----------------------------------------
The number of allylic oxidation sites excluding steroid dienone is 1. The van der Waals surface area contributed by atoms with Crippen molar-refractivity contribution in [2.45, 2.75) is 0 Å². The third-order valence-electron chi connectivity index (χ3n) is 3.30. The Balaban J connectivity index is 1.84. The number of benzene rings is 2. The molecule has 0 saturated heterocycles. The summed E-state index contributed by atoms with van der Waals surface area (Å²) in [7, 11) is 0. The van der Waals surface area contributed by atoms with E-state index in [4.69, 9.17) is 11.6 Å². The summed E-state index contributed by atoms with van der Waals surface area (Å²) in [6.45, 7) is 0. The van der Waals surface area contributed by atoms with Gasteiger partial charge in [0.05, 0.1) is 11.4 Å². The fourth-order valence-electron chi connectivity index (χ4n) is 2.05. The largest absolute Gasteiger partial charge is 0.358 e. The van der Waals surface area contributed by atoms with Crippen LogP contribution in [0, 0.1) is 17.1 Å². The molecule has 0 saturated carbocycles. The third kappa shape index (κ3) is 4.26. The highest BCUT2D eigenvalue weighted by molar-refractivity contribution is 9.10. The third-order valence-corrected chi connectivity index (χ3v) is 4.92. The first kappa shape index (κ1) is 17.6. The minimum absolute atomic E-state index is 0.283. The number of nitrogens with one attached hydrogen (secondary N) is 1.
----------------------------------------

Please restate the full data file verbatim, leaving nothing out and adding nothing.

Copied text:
The number of allylic oxidation sites excluding steroid dienone is 1. The van der Waals surface area contributed by atoms with Crippen molar-refractivity contribution in [2.45, 2.75) is 0 Å². The third-order valence-electron chi connectivity index (χ3n) is 3.30. The Balaban J connectivity index is 1.84. The number of benzene rings is 2. The molecule has 0 saturated heterocycles. The summed E-state index contributed by atoms with van der Waals surface area (Å²) in [7, 11) is 0. The van der Waals surface area contributed by atoms with E-state index in [4.69, 9.17) is 11.6 Å². The summed E-state index contributed by atoms with van der Waals surface area (Å²) in [6.45, 7) is 0. The van der Waals surface area contributed by atoms with Gasteiger partial charge in [0.05, 0.1) is 11.4 Å². The fourth-order valence-electron chi connectivity index (χ4n) is 2.05. The largest absolute Gasteiger partial charge is 0.358 e. The van der Waals surface area contributed by atoms with Crippen LogP contribution in [0, 0.1) is 17.1 Å². The molecule has 0 saturated carbocycles. The third kappa shape index (κ3) is 4.26. The highest BCUT2D eigenvalue weighted by molar-refractivity contribution is 9.10. The third-order valence-corrected chi connectivity index (χ3v) is 4.92. The first kappa shape index (κ1) is 17.6. The minimum absolute atomic E-state index is 0.283. The number of nitrogens with one attached hydrogen (secondary N) is 1.